Republicans in the state Senate will be in the minority next year, losing control of the chamber they had for a decade. Now, some members of the party and their allies are pushing for a change in GOP leadership.
"With the loss of all the Republican Senate seats on Long Island, the power base has shifted. It's no longer on Long Island, it's upstate," said Tom King of the Rifle and Pistol Association.
King is backing Senator Cathy Young of western New York to replace Long Island Senator John Flanagan, as the top Republican in the chamber. King said it's a matter of giving upstate representation a prominent voice in Albany.
"We need an upstate leader in the Senate, even if she is the minority leader, to rebuild and focus on 2020 and try to get some of the seats back," said King.
Republican's upstate leader was Senator Joe Bruno, who stepped down in 2008. Since then, conservatives have fumed at the passage of gun control legislations like the SAFE Act.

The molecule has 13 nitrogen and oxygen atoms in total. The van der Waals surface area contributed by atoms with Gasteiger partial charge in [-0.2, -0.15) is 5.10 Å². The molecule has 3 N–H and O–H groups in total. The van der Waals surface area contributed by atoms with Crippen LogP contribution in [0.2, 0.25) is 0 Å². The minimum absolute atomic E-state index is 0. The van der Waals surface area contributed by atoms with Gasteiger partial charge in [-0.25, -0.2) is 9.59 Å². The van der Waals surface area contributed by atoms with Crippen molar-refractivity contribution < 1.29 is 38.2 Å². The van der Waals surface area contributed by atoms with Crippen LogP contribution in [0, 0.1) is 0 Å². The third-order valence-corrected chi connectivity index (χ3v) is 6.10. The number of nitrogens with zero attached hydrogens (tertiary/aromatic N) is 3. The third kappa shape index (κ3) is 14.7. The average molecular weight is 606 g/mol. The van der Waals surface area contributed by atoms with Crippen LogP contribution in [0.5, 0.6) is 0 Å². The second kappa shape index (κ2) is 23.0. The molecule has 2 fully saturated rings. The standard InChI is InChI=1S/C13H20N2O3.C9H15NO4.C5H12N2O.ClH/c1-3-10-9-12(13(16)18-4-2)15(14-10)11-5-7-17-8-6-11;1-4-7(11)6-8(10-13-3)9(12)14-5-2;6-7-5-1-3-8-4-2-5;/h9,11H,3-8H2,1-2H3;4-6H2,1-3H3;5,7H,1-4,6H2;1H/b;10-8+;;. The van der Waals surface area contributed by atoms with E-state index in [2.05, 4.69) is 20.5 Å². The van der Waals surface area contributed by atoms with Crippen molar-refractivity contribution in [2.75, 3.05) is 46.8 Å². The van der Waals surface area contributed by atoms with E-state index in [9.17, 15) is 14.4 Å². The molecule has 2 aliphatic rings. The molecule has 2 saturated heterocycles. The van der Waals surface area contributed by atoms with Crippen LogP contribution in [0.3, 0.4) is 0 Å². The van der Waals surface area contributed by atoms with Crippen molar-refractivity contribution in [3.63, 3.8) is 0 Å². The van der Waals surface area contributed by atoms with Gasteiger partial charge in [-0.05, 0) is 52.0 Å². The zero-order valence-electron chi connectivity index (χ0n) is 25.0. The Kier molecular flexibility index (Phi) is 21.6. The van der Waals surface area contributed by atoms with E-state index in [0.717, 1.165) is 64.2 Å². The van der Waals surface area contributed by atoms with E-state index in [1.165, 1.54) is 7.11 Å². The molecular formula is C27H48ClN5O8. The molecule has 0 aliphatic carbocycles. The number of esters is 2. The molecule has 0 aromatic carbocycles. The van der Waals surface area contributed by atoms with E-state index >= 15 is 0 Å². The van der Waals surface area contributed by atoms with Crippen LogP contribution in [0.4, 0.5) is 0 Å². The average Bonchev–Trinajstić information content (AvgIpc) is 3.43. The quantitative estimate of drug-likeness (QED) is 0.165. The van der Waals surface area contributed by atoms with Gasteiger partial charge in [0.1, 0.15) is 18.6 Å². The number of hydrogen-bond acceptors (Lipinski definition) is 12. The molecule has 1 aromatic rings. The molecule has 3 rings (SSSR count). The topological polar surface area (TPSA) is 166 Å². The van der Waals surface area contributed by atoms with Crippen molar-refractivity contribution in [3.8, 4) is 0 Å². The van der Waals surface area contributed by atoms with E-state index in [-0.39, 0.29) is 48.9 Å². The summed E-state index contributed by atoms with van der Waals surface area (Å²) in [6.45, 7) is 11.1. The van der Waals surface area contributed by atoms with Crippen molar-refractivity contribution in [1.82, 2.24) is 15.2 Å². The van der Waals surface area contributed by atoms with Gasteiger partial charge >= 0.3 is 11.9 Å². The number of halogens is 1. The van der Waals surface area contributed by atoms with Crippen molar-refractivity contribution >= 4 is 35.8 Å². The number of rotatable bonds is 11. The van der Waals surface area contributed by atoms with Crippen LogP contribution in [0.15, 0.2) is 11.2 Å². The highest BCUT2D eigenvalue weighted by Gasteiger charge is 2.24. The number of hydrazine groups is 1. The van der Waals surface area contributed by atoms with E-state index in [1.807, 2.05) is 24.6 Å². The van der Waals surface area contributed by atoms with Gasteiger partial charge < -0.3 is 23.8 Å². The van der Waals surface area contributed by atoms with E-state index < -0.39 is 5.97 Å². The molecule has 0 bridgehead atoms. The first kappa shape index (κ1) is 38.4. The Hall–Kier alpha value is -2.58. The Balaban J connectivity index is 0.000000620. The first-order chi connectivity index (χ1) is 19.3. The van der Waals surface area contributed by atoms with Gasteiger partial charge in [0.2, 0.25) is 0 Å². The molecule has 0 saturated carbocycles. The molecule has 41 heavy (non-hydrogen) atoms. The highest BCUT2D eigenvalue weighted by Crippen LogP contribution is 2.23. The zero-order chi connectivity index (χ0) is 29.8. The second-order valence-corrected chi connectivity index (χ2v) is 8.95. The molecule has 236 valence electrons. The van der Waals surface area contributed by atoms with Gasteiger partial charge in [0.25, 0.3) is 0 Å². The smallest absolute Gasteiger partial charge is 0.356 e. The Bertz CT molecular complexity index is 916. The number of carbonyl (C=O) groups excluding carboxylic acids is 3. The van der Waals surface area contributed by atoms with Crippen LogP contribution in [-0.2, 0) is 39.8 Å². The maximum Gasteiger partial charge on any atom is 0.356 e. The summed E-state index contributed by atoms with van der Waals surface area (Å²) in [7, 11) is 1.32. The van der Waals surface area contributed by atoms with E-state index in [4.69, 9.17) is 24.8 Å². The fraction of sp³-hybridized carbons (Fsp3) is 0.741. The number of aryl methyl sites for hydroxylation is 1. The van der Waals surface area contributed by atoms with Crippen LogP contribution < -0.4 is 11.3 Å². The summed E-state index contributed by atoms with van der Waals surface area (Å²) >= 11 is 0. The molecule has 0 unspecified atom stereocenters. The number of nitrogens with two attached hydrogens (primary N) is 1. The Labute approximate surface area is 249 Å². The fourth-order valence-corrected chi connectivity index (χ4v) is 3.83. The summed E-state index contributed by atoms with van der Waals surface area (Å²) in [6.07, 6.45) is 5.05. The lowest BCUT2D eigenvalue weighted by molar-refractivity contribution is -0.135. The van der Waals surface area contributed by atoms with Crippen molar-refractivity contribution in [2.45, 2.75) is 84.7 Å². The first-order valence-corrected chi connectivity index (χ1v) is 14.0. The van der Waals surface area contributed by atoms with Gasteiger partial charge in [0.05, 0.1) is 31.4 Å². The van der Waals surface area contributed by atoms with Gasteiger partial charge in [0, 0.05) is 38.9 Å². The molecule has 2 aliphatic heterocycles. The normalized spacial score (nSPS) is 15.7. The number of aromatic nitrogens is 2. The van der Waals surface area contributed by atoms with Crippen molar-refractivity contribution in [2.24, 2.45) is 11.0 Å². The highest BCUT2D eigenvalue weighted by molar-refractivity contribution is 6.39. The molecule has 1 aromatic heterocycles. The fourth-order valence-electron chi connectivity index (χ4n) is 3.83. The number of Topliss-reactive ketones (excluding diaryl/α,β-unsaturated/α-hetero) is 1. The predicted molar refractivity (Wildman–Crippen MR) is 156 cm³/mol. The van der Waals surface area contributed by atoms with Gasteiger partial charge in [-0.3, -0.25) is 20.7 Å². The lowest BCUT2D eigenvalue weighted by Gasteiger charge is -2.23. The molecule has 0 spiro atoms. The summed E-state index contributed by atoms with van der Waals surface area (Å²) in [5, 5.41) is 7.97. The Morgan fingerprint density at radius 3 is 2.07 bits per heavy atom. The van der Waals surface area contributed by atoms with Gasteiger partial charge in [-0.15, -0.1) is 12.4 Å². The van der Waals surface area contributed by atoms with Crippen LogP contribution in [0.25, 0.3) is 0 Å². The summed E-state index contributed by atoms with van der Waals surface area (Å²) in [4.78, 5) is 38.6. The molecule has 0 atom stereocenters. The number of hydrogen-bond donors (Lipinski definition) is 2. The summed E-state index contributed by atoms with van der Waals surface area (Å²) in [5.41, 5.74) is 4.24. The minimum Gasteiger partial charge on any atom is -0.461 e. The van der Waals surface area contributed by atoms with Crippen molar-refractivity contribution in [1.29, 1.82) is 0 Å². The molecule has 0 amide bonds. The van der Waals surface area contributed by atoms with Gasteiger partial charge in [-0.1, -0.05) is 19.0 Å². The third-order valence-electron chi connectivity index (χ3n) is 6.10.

"I think almost all of the politicians in New York have lost an upstate focus. Look at what's going on with the economies, the SAFE Act, and all of the towns, the infrastructure; everything is kind of going to pot in upstate New York," said King.
So far, at least two Republican lawmakers have called for Flanagan to step aside: Senators Rich Funke and Robert Ortt. Though Flanagan does have the backing of Senator Fred Akshar.
Both appeared together earlier this week.
"I am so grateful, so grateful to have Senator Akshar as part of our team. He has been extraordinary, instrumental, pun intended, a great team player," said John Flanagan, Senate Republican leader.
Flanagan was in Albany on Tuesday but would not speak on camera.
"I believe I am the one candidate who can unite upstate and downstate and chart a credible path to a future Republican majority," said Flanagan in a statement.
Democrats could have as many as 40 seats in the 63-member chamber when the Senate reconvenes in January.